An automatic call distributor (ACD) is a telephony system that answers incoming calls and routes them to the appropriate departments or agents. They are often paired with interactive voice response (IVR) systems for maximum efficiency. Modern ACD systems will generally be software packages capable of handling contacts from across multiple contact channels (text, SMS, web chat, etc.) instead of being limited to routing voice calls like legacy systems. Whether you’ll be using a multichannel or omnichannel system will depend on your business and your goals, but it’s important to keep in mind that you’ll only get one chance to make a great first impression with your callers. The following are a few ways you can use your ACD system to optimize your customer service.
Integrate with CRM
The latest ACD solutions can be easily integrated with customer relationship management (CRM) software to more quickly handle consumer contacts and provide more personalized service. In addition to being able to handle requests across any channel, you’ll also be able to quickly identify customers and look up their previous interactions and concerns. This allows your agents to be more productive and reduces the chances of making errors. If you’re using an omnichannel system, you’ll even be able to seamlessly switch customers between channels if the need arises, all while updating the system with new information. This way, if another agent has to step in, they’ll enter the conversation with full context of the situation.
Prioritize high value customers
You can take advantage of your ACD system’s ability to route calls by setting specific behaviors for certain numbers. Most businesses will have so-called “golden customers” who either sign big deals regularly or who are otherwise too important for the company to lose. It’s possible to automatically route these numbers to the top of the waitlist to dramatically cut down their hold time. Alternatively, these numbers can automatically be transferred to an agent who is especially qualified to serve these customers. This way, priority customer concerns are expedited, encouraging their continued loyalty.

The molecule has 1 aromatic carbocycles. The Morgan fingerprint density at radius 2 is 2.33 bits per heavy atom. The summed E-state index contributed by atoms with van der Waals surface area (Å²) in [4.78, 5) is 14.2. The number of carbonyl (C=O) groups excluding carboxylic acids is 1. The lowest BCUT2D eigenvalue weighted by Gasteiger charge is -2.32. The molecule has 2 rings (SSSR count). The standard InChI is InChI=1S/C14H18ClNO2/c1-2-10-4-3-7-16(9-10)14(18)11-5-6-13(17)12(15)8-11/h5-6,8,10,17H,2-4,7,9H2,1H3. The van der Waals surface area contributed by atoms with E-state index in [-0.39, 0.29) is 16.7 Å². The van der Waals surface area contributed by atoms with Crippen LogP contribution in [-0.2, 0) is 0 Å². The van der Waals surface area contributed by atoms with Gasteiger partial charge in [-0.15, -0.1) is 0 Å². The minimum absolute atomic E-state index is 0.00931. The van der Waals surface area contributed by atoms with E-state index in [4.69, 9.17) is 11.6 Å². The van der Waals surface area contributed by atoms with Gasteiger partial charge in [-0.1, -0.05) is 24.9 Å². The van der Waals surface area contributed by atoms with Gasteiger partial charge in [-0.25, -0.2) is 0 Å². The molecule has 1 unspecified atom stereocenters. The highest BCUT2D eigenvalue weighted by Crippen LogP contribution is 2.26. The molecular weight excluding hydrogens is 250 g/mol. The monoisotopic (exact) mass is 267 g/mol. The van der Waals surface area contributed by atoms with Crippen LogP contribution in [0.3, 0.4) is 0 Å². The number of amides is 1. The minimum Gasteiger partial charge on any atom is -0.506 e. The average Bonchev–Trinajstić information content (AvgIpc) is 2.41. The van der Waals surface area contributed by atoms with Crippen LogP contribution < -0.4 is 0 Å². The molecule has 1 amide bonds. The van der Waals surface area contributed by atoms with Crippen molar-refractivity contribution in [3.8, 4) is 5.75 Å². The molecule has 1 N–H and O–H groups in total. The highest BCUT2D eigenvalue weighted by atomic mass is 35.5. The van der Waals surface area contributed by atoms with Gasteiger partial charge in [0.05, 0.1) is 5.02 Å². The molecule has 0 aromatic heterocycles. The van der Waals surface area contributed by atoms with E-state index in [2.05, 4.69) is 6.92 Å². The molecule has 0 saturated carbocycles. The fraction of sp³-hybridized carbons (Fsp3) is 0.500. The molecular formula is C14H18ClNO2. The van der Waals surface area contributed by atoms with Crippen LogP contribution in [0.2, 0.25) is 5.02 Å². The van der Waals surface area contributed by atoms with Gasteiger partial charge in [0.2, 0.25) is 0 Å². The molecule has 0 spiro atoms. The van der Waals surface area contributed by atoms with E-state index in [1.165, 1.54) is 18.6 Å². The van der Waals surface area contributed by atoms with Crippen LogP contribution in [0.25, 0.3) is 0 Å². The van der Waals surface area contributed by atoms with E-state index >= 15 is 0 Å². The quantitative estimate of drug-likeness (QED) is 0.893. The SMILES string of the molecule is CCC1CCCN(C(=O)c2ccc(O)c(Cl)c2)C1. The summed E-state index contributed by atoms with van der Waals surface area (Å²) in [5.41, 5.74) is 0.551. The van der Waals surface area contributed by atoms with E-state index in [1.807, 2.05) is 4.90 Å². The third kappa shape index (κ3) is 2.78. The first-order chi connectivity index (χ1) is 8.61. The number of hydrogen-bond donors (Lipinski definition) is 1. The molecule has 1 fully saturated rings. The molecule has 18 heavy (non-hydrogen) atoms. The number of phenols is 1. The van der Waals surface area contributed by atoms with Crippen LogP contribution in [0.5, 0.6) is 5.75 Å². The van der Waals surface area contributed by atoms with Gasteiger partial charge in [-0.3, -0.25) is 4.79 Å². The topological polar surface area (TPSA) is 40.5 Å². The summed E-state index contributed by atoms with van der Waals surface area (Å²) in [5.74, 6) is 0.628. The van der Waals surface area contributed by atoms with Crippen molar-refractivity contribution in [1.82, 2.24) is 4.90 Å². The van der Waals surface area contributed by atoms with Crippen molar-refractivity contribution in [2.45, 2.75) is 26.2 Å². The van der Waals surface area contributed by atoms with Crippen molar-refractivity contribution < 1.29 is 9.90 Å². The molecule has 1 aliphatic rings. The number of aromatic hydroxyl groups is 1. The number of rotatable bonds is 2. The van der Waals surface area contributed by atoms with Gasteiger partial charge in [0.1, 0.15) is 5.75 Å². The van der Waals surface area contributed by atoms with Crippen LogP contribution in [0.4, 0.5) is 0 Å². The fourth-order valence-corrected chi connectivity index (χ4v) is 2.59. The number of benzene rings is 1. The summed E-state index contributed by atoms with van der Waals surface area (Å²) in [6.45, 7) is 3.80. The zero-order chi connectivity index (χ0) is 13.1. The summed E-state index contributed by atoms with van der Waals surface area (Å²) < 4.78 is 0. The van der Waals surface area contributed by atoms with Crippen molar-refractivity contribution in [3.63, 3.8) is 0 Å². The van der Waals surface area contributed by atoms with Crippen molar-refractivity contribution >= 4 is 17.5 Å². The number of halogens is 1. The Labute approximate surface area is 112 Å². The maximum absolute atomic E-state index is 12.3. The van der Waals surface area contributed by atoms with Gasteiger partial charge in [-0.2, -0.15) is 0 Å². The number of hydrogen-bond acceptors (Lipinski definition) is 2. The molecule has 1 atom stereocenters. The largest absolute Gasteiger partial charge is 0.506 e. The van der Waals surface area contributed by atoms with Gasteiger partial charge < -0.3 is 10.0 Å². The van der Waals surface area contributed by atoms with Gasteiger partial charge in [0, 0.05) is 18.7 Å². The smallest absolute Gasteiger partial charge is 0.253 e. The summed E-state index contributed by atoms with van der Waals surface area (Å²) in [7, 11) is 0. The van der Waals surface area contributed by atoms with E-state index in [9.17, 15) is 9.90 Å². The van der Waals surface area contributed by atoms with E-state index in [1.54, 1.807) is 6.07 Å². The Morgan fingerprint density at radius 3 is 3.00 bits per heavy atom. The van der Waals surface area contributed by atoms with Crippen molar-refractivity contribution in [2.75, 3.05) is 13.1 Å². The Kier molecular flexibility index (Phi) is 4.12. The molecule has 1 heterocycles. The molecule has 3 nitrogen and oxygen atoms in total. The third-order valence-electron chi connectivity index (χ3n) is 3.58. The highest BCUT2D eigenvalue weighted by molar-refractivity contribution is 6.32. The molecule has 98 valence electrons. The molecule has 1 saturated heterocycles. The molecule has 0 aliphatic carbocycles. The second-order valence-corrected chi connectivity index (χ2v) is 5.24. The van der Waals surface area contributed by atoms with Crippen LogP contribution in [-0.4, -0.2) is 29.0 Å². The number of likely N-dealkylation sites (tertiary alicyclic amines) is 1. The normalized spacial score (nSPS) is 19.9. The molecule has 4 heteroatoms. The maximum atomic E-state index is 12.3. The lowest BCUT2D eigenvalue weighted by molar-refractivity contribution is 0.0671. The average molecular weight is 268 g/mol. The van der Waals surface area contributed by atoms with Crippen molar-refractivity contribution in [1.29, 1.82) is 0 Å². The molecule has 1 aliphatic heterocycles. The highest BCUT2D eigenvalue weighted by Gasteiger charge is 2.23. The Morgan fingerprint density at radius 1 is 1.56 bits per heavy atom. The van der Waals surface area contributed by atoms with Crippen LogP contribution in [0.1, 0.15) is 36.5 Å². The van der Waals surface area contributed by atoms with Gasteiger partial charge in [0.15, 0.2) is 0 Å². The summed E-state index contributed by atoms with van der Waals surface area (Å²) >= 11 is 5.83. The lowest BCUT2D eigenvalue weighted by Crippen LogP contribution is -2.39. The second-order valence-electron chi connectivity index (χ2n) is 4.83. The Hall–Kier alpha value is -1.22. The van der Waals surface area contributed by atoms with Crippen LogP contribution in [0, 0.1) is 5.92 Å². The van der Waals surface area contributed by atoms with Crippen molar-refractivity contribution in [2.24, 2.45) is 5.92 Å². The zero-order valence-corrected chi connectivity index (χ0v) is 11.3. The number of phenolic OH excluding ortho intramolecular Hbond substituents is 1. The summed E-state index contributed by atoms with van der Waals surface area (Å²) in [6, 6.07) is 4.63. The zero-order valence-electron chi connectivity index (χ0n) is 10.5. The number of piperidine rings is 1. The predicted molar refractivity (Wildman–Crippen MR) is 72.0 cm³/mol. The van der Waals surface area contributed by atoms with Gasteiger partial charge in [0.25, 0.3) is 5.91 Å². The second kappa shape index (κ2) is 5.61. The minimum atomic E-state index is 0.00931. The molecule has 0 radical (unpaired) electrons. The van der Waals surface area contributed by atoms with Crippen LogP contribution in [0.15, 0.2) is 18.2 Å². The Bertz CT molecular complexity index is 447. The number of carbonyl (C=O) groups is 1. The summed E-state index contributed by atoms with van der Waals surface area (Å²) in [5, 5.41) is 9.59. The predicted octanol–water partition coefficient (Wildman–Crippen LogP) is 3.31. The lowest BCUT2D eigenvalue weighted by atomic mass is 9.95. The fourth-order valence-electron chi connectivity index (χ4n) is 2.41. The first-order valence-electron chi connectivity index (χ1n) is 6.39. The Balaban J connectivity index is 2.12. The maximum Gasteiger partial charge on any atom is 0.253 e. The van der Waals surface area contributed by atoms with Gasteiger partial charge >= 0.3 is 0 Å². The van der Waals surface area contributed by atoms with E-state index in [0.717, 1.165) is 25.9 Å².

Diversify call locations
ACD systems are great during emergencies, since you can potentially route calls to other facilities if you’re unable to take calls due to technical or other issues. Even if you’re running a smaller business with a single location, you may still be able to route calls to agents working from home. There are many benefits to hiring freelance agents, but one of the most practical is having multi-location redundancies that protect against location-based issues like storms or technical difficulties.
Manage options under pressure
It’s important to ensure that you have callback systems enabled for instances where your center gets an overwhelming number of inbound calls. You won’t be able to take them all in a timely fashion, so you’ll need to offer customers the ability to drop a call and have an agent call them back when they’re available. It’s best to take advantage of your call-tracking options for this so the most qualified agents can contact the appropriate customers, or you could have a customer called back by an agent who has helped them previously.
With that said, avoid overwhelming your customers with options when they call your contact center. Customers may already be frustrated when calling in, and bombarding them with too much information too quickly can easily add to that. They may immediately insist on waiting for an agent in the queue rather than listening to all the potentially useful self-help tools that are available. Keeping things simple is generally best.
Try giving your own center a call once in a while to see how smoothly things go for you. If you have any frustrations or experience an abnormally long wait time yourself, you can bet your customers are thinking the same. Use this to find ways to improve.